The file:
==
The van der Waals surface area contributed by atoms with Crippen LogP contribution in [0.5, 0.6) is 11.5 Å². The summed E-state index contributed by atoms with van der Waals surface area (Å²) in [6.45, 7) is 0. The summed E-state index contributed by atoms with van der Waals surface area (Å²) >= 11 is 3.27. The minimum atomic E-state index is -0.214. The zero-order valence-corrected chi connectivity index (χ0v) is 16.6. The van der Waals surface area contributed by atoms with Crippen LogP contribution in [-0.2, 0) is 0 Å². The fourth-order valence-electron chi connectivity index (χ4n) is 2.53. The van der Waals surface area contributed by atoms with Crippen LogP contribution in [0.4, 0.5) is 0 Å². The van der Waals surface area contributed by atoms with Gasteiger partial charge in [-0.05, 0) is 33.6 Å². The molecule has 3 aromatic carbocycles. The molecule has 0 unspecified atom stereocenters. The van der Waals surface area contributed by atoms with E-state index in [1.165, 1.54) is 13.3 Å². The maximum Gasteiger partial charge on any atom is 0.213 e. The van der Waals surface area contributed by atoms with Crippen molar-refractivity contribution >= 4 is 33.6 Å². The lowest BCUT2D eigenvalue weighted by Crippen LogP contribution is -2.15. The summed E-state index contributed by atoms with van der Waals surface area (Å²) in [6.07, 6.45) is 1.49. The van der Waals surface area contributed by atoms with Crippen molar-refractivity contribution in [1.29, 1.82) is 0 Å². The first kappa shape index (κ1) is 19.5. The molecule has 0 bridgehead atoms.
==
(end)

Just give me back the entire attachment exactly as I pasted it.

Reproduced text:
The van der Waals surface area contributed by atoms with Crippen LogP contribution in [0.5, 0.6) is 11.5 Å². The summed E-state index contributed by atoms with van der Waals surface area (Å²) in [6.45, 7) is 0. The summed E-state index contributed by atoms with van der Waals surface area (Å²) >= 11 is 3.27. The minimum atomic E-state index is -0.214. The zero-order valence-corrected chi connectivity index (χ0v) is 16.6. The van der Waals surface area contributed by atoms with Crippen LogP contribution in [-0.2, 0) is 0 Å². The fourth-order valence-electron chi connectivity index (χ4n) is 2.53. The van der Waals surface area contributed by atoms with Crippen LogP contribution in [0.4, 0.5) is 0 Å². The van der Waals surface area contributed by atoms with Gasteiger partial charge in [-0.05, 0) is 33.6 Å². The molecule has 3 aromatic carbocycles. The molecule has 0 unspecified atom stereocenters. The van der Waals surface area contributed by atoms with E-state index in [1.165, 1.54) is 13.3 Å². The maximum Gasteiger partial charge on any atom is 0.213 e. The van der Waals surface area contributed by atoms with Crippen molar-refractivity contribution >= 4 is 33.6 Å². The lowest BCUT2D eigenvalue weighted by Crippen LogP contribution is -2.15. The summed E-state index contributed by atoms with van der Waals surface area (Å²) in [6.07, 6.45) is 1.49. The van der Waals surface area contributed by atoms with Crippen molar-refractivity contribution in [1.29, 1.82) is 0 Å². The first kappa shape index (κ1) is 19.5. The molecule has 0 bridgehead atoms.